Since October the National Institutes of Health have spent or set aside about $25 million for projects like Armstrong‘s that take a targeted approach to developing drugs against AIDS. Most extramural funding for the program—about $13 million—comes from grants administered jointly by the National Cancer Institute and the National Institute of Allergies and Infectious Diseases. It is part of the $252 million that NIH will spend this year on AIDS research.
An additional $10 million, awarded from the director‘s office at NIH, has been divided equally between extramural and intramural research. Applications for the $5 million in extramural funds are being accepted through March 23 by the National Institute of General Medical Sciences for studies of viral structure; the intramural awards are meant to enlist the help of X-ray crystallographers, spectroscopists and other NIH researchers not ordinarily involved in AIDS research.
Advances in molecular biology and in imaging techniques, including two-dimensional magnetic resonance imaging, electron microscopy and computer modeling, have revealed atom-by-atom portraits of viruses and have made it possible to design drugs that attack specific viral structures without harming healthy cells. NIH officials and researchers believe that the program to develop drugs against AIDS will spur the development of drugs to treat other viral diseases, especially those caused by retroviruses.
“Progress in sequencing nucleic acids and the generation of 3-D pictures of proteins has given us the information to inhibit proteins needed for viruses to replicate,” said Ed Rail, NIH deputy director of intramural research. “Viruses are killed, but not normal cells.”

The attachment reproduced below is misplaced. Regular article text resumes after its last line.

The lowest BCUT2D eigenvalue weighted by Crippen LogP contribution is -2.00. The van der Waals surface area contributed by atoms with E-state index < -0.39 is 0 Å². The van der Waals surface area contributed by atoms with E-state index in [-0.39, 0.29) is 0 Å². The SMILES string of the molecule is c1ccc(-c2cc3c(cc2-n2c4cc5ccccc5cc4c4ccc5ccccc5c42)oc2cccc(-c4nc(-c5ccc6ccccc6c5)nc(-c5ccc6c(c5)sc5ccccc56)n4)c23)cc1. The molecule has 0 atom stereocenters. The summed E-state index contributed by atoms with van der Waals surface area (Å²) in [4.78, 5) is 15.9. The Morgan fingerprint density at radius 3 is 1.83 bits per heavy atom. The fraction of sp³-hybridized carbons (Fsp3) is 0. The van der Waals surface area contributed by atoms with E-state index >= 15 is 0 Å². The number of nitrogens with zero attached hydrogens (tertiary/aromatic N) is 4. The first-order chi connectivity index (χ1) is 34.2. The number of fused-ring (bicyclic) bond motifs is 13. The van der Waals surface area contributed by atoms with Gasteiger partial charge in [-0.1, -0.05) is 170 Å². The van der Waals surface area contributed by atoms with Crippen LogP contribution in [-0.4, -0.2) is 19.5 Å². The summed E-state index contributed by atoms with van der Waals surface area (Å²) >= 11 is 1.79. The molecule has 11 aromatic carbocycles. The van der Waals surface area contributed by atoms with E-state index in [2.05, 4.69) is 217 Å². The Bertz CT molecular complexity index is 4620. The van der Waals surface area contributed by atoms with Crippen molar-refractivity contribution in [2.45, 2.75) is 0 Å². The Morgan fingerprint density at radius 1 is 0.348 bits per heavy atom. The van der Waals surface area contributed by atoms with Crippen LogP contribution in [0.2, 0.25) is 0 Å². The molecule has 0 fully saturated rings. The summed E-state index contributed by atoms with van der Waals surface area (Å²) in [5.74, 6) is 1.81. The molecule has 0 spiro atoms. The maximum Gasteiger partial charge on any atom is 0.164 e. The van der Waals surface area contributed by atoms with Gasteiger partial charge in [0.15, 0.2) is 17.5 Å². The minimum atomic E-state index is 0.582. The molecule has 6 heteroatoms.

The five investigative teams already awarded grants are headed by Donald Armstrong, Bill Hazeltine at the Dana Farber Cancer Institute, Andre Nahmias at Emory University, Dani Bolognesi at Duke University and Paul Zamecnik at the Worcester Foundation for Experimental Biology. Hazeltine‘s grant—about $700,000 annually for five years—is the largest of the five.
The search for anti-viral and anti-cancer compounds was hit-or-miss before scientists learned how to map the structure of viruses, according to George Galasso, NIH deputy director of extramural research at NIH. “You pulled compounds off the shelf and tested them,” he said. “Sometimes you‘d find a drug active against one disease while looking for something else. If you found the right compound, it was serendipity.”
AZT‘s anti-viral activity against AIDS was discovered after it had been tested for its potential as an anti-cancer drug, Galasso noted, although many researchers continued to believe that the toxicity of anti-viral drugs would outweigh their benefit in fighting viruses. The development of acyclovir and vidarabine to combat two types of herpes has changed many minds, Galasso said, but the Food and Drug Administration still has approved only seven anti-viral drugs.
Many of the grants under the NIH anti-viral drug program are for collaborative efforts, Galasso said. “There aren‘t that many places which have all the talents needed,” he said. Armstrong‘s team includes four laboratories at Sloan-Kettering, a primate laboratory at New York University and scientists at the Centers for Disease Control. Hazeltine‘s research team, which hopes to develop rapid assays to screen “tens of thousands” of compounds for possible anti-AIDS activity, draws on scientists at Columbia University; the Southwest Research Foundation in San Antonio, Tex., which supplies primates; and the, pharmaceutical firm of SmithKline Beckman.
Hazeltine believes the drug development program will require 10 to 15 years of hard work. “Continued support from NIH is absolutely necessary,” he said.